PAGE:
Self-awareness (or lack thereof) continues to be the reasons people don’t get the job (even when they have the skills), it stops them from getting the promotion and gets in the way of teams performing at the highest levels.
We’re often asked if we can teach self-awareness. While I have no empirical data to say that 95% can (or can’t) I do believe that anyone who is willing to put in the work to become more self-aware can do it. It’s all about consciously making a decision to do so.
So how do you know if you have good self-awareness?
- You regularly take stock of your feelings, your physical sensations, your reactions, your thoughts and your behaviours.
- You check in with yourself as if you were another person observing yourself; an interaction happens and you can give yourself open feedback on what went down.
- You’re not afraid to check in and ask for feedback about yourself from others (even when it’s hard to hear!) and (not surprisingly) it matches your own opinions.
So, what’s the first step to work on my own self-awareness?
Most resources say simply to start keeping a journal and do some self-reflection. My fear with this however is that people choose to only see what they want to see and reflect how they want to.
So here’s a couple of good first steps:
- Start with a conversation with someone saying you want to become more self-aware. Tell them what you think you do well and what areas you need to work on. Ask them for feedback.
- Write down what you said and then go back to that person regularly to check in. By the way, it’s important for you to choose someone you trust so you really hear the feedback as well; don’t just choose a cheerleader (a coach, mentor or friend who doesn’t hold back would be best).
More great resources on increasing your self-awareness are here.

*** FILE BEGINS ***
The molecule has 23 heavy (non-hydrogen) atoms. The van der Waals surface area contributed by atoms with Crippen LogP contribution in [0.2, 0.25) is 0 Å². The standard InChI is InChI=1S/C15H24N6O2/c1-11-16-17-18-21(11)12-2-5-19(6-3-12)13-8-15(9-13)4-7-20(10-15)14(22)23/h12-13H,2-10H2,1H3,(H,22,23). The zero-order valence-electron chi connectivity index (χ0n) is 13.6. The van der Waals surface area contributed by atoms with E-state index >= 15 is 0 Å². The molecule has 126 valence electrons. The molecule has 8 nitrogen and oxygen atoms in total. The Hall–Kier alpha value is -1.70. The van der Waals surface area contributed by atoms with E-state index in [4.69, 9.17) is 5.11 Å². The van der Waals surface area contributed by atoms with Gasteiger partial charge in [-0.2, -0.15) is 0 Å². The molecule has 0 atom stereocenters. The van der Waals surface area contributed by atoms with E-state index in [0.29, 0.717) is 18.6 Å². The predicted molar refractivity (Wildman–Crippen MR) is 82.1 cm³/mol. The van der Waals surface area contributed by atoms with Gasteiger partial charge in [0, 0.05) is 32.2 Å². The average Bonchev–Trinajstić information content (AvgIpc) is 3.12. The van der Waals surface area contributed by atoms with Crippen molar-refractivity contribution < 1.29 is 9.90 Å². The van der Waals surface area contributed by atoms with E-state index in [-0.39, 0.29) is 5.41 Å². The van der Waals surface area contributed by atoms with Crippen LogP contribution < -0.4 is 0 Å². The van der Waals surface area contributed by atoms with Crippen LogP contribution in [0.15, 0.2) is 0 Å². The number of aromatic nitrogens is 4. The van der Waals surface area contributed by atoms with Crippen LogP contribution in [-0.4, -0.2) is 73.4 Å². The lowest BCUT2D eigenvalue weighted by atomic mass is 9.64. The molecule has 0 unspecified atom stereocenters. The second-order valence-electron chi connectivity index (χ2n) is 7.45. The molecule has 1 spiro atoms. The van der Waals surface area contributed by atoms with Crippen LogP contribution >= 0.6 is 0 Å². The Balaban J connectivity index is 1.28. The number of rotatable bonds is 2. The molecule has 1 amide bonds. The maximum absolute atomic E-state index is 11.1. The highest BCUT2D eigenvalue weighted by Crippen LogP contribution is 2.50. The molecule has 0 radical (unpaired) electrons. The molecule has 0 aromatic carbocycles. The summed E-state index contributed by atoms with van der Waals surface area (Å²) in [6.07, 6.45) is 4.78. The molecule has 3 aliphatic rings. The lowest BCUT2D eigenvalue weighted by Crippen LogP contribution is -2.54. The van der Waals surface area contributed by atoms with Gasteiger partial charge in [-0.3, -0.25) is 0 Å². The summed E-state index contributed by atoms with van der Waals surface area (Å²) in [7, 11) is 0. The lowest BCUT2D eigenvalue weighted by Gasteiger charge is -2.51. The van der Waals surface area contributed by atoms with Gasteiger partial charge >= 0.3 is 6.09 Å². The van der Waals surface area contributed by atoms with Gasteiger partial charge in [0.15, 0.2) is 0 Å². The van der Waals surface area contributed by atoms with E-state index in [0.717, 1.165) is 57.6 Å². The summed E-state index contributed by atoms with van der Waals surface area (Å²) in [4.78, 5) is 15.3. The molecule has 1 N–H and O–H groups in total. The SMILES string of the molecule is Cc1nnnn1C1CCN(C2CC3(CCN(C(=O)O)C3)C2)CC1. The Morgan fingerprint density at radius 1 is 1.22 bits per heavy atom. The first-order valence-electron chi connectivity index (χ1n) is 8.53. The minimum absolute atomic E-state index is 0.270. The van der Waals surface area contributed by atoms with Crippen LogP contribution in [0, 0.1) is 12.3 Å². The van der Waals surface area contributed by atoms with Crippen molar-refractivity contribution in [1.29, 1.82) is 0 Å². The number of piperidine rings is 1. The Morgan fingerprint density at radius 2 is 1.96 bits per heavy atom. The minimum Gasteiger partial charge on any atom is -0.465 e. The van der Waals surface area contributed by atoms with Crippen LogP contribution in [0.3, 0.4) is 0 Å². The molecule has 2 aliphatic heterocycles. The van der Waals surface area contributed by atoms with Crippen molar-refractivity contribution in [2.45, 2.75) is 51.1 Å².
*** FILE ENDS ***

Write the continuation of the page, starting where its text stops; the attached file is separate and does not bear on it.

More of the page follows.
How do a I handle a manager who appears to have no self-awareness?
Fun story (present company included) – entrepreneurs can have pretty low self-awareness (sometimes it’s why they chose to be an entrepreneur). The thing is, as an entrepreneur we often have imposter syndrome, or we are faking it till we make it so we come off as less self-aware. That and narcissists tend to also be entrepreneurs. And all the literature shows you’re never getting through to a narcissist so we might encourage you to look for alternative work.
But in all seriousness, we’d like to point out that highly emotional reactions to something is not necessarily low in self-awareness. That’s a low in self-regulation. Our best advice: try to understand their preferred communication styles and try to speak in that language as much as you can. For example, when it comes to me, anything close to perceived as passive or passive aggressive will be met with a direct challenge. Instead, be direct with me and tell me what the issue is but also provide me a solution. Show me you did your homework first. And most importantly, take ownership.
How does your manager like to be communicated to? Once you figure that out and start building a stronger relationship, you’ll eventually be able to provide them feedback to increase their self-awareness. Or better yet, maybe they’ll drop their guard and you’ll get to see they know themselves better than you think they did.
(And yeah, yeah – as a leader I’ll commit to working on that self-regulation issue but that’s another blog…)